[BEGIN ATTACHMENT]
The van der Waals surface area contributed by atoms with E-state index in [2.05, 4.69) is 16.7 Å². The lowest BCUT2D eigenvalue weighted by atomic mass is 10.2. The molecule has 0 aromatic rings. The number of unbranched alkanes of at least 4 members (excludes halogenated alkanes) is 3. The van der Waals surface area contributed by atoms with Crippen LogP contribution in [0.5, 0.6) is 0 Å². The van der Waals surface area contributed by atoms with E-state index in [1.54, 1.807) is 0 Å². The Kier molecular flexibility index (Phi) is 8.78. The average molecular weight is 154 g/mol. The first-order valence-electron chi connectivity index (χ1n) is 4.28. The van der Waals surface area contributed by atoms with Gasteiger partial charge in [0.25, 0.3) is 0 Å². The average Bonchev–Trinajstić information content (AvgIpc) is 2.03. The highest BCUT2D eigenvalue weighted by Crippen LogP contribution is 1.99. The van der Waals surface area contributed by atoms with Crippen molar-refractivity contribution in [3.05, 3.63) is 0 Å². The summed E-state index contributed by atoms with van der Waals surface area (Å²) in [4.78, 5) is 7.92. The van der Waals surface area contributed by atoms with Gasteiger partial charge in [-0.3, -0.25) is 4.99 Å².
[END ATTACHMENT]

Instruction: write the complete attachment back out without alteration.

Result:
The van der Waals surface area contributed by atoms with E-state index in [2.05, 4.69) is 16.7 Å². The lowest BCUT2D eigenvalue weighted by atomic mass is 10.2. The molecule has 0 aromatic rings. The number of unbranched alkanes of at least 4 members (excludes halogenated alkanes) is 3. The van der Waals surface area contributed by atoms with Crippen LogP contribution in [0.5, 0.6) is 0 Å². The van der Waals surface area contributed by atoms with E-state index in [1.54, 1.807) is 0 Å². The Kier molecular flexibility index (Phi) is 8.78. The average molecular weight is 154 g/mol. The first-order valence-electron chi connectivity index (χ1n) is 4.28. The van der Waals surface area contributed by atoms with Gasteiger partial charge in [0.25, 0.3) is 0 Å². The average Bonchev–Trinajstić information content (AvgIpc) is 2.03. The highest BCUT2D eigenvalue weighted by Crippen LogP contribution is 1.99. The van der Waals surface area contributed by atoms with Crippen molar-refractivity contribution in [3.05, 3.63) is 0 Å². The summed E-state index contributed by atoms with van der Waals surface area (Å²) in [4.78, 5) is 7.92. The van der Waals surface area contributed by atoms with Gasteiger partial charge in [-0.3, -0.25) is 4.99 Å².